In contrast to other fields in biology, mathematical thinking and methodology have become entrenched in neuroscience since its very beginning, as witnessed by the classical work of Hodgkin and Huxley. Indeed, important developments in mathematics, and particularly in statistics (for example, point processes theory), have their roots in this field.
- One of the biggest open challenges mathematicians and engineers face, is understanding the complex computation that takes place in our brain. Among the most interesting parts of the brain, is the `little brain’, otherwise known as the cerebellum. The cerebellum is of critical importance for sensory-motor control and learning and its disruption causes a dramatic neurological syndrome called ataxia. The granular layer forms the input stage of the cerebellum in which information coming from the peripheral and central systems converge through the mossy fibers. The granular layer has by far the smallest(∼ 5μm) and the most numerous neurons(∼ 10^11 ) in humans. Understanding how the granular layer process information appears critical to understand the cerebellar function, since signals coming into upper cortical layers are provided by the granular layer.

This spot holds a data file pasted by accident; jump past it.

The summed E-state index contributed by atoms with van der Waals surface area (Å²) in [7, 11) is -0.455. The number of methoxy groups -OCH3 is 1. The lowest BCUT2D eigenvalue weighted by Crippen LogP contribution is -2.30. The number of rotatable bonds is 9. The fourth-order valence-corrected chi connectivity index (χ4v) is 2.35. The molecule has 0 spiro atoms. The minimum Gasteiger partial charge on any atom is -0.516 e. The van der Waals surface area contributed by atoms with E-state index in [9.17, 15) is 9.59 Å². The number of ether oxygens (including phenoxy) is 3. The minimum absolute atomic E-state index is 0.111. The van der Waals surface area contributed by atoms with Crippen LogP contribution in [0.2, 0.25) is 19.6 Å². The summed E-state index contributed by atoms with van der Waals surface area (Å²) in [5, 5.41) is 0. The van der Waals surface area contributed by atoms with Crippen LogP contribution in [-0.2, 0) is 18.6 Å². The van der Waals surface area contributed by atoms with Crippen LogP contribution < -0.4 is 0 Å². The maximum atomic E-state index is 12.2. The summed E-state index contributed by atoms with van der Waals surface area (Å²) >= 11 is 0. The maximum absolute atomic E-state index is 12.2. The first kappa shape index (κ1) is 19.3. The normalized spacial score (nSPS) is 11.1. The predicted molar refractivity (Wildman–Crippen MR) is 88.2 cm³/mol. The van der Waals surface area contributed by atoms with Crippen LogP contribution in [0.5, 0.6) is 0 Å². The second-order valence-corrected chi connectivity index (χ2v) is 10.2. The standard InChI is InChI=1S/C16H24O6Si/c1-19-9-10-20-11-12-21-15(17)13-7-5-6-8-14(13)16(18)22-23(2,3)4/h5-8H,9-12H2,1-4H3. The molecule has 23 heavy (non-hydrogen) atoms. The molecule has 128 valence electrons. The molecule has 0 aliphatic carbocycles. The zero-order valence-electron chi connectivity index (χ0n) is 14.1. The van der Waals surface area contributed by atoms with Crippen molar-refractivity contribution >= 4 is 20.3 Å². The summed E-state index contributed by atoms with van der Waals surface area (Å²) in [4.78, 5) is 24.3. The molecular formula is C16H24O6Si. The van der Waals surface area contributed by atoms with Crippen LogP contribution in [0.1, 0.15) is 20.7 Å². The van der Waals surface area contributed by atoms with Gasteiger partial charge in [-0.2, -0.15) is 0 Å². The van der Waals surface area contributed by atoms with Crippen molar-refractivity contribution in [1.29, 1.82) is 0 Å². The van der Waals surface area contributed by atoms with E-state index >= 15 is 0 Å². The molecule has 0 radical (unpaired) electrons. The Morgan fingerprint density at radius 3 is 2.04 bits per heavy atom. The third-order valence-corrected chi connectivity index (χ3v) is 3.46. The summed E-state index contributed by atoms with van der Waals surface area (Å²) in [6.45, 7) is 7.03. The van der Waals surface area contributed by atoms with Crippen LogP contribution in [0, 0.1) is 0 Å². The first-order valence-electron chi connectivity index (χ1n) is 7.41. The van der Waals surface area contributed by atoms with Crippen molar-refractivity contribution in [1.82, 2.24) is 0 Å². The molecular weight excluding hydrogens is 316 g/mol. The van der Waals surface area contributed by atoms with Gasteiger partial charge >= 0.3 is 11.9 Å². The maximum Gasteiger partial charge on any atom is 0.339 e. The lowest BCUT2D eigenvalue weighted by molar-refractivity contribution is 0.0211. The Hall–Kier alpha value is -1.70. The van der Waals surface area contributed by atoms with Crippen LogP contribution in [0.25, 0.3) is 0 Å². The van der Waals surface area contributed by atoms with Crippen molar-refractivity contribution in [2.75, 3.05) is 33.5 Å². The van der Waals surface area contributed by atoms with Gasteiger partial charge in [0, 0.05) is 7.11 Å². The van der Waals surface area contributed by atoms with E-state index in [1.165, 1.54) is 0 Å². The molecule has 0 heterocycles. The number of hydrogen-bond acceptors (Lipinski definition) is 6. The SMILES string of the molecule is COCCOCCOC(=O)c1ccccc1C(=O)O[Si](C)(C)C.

Current focus in theoretical neuroscience studies here at ASBT is the detailed modeling of cerebellar cells and its network functions.